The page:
Wednesday, 10 May 2017

Farming ELK Part Four: On Shards and Replicas

When elasticsearch creates a new index, it looks to see if the name matches a template it knows about and, if no match is found, it uses the default template. Without configuration changes, a new index:

o has five shards
o has one replica

What does that really mean for usage and performance? That depends on your cluster. Even though this isn't going to be a hands-on post, I think it's important to geek out on the nitty gritty for a bit because this is important when talking templates (which I'll do in Part Five).

Shards and replicas are covered in the elasticsearch documentation here: 


Shards Per Index


If you only have one node in your cluster, five shards for an index could be overkill. Shards are how elasticsearch segments an index - every query against an index has to search every shard. Indexes are shared across nodes in a cluster, shards are distributed amongst nodes. If you have five nodes and five shards, that's great - each node has to search one segment and it's done (these searches happen in parallel!). If you have one node and five shards, each search against that index means the node has to perform *five searches* with searches fighting for resources. This means that from a search perspective, one shard per node would be ideal.

There are some hard limits around shards - for example, a single shard can only contain a little over two billion documents (2^31 to be exact) - so sometimes you HAVE to have multiple shards per node. Please note that the number of shards per index is set when the index is created and *can not be changed*. You can change it for NEW indexes but not for EXISTING indexes, so if the performance for a daily time-based index is cruddy now, you can change it for future indexes.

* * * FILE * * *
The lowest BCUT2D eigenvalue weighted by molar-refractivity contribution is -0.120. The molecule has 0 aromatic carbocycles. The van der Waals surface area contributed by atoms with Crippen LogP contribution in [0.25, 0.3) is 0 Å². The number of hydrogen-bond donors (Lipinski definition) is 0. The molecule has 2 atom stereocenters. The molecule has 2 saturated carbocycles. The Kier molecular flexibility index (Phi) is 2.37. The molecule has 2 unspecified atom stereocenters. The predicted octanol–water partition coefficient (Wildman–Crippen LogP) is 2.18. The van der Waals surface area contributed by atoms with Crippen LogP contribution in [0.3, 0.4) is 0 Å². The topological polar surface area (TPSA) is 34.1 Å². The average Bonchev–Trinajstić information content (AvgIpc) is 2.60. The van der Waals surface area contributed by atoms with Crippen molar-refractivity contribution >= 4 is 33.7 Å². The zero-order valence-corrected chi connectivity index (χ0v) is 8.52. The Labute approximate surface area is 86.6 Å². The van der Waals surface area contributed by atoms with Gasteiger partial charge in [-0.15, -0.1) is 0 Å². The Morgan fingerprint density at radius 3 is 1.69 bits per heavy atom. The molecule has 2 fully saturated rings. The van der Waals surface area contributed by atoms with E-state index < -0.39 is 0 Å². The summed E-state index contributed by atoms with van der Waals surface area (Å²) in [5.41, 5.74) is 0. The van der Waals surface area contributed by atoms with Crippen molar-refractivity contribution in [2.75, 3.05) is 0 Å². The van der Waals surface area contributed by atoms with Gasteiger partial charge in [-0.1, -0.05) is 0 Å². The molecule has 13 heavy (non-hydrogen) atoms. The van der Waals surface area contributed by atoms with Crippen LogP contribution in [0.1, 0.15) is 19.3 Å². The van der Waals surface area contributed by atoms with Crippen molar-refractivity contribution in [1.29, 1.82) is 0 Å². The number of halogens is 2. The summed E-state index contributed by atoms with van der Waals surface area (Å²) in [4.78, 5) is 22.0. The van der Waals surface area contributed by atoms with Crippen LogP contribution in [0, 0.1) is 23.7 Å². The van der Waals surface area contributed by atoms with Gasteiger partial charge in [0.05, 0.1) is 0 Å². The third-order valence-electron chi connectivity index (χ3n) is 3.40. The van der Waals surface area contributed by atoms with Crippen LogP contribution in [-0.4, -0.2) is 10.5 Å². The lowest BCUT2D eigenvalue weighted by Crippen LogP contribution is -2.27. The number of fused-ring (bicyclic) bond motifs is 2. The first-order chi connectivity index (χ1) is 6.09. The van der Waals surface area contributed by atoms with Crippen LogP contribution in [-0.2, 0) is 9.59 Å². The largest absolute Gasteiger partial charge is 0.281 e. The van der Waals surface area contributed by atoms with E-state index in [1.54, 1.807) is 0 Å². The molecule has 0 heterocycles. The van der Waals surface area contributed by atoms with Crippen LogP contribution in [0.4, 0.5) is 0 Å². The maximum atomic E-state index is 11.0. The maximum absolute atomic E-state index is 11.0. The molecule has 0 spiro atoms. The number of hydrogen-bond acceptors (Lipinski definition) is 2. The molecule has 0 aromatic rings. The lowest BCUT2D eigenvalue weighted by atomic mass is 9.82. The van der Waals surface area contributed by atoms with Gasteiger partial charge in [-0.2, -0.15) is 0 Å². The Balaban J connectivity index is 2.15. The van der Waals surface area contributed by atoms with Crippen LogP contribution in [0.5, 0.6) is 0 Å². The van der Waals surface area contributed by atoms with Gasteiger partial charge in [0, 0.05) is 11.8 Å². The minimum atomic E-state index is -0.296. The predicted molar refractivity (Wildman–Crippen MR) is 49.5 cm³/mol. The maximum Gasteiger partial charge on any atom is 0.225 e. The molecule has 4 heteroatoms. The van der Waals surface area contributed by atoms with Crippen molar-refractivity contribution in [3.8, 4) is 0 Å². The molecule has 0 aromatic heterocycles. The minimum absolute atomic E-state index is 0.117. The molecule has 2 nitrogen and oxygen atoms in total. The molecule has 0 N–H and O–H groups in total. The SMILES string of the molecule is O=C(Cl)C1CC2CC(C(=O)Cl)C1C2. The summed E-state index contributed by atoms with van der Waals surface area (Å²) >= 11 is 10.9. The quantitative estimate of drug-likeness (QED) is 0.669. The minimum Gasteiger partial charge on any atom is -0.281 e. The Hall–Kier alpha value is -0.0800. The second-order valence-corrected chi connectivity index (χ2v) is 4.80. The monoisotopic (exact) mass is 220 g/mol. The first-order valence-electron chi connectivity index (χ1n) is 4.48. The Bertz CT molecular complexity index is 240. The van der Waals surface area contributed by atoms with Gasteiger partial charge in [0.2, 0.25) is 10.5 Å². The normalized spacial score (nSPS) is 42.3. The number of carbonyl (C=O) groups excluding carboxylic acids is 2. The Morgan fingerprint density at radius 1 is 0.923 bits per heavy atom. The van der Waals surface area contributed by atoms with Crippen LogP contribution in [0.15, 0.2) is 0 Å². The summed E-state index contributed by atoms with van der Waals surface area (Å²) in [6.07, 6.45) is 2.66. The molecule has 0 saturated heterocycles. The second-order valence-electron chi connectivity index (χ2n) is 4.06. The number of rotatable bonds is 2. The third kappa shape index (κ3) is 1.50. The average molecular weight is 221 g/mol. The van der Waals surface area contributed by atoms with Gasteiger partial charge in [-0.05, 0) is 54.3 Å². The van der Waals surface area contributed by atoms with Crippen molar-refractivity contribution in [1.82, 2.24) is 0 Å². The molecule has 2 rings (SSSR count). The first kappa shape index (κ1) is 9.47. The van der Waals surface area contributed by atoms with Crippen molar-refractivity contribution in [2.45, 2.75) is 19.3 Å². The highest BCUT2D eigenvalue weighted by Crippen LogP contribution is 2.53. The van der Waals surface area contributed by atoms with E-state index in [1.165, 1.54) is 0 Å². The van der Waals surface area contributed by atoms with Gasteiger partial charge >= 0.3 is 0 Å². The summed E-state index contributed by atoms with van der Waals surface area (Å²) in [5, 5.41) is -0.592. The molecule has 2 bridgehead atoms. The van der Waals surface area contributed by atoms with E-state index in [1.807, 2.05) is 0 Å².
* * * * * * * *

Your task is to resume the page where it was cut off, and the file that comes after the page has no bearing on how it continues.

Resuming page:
Replicas


elasticsearch is built from the ground up to cluster and protect your data. It has replication built in and by default, it wants to create a replica of your data. This means that using the default template, when an index gets created with five shards and one replica, it actually wants to create TEN shards -- five primary and five replica shards.

An easier way to explain it is to pretend that you've set the number of shards to two and you have two nodes. The first node has the PRIMARY for shard one and the REPLICA for shard two. The second node has the REPLICA for shard one and the PRIMARY for shard two. Primary one and replica one have the same data in them but only the primary is used for searching. 

If Node 1 goes away, Node 2 becomes the PRIMARY for shard one AND shard two. All searches will continue to work because Node 2 has the primary shards and all indexing will continue to function -- but now there are no replica shards.

If Node 1 comes back up, Node 2 starts reallocating data from either shard one or shard two to Node 1. It will continue to accept and index data so this reallocation can take a while. When it finishes, though, Node 1 will become primary for one of the shards and the cluster will be back to full capacity, complete with replication. By design, this means no data loss if one of the cluster members has a problem.

Suppose you decide you want to add a new node, Node 3. You can increase the resiliency of your cluster by changing the number of replicas from one to two - that would mean a copy of each shard would exist on each node. Unlike the number of shards per index, you can change this on-the-fly for existing indexes!

Yes, I'm going to demonstrate replication and reallocation of data in a future post :)

So What Is Ideal?


Well...as some of my SANS instructors were so fond of saying when we would ask questions in class, "that depends". It depends on your index/search ratio, on the number of nodes in your cluster, on the type of data you're indexing, on your requirements for search speed, on your requirements for data replication and various other factors. Your goal should be to test multiple configurations with a defined data set so you can time data import and search responses. Pay attention to disk and other resource utilisation when you're importing and searching data. Don't be afraid to delete an index and start over with different shard/replica ratios!

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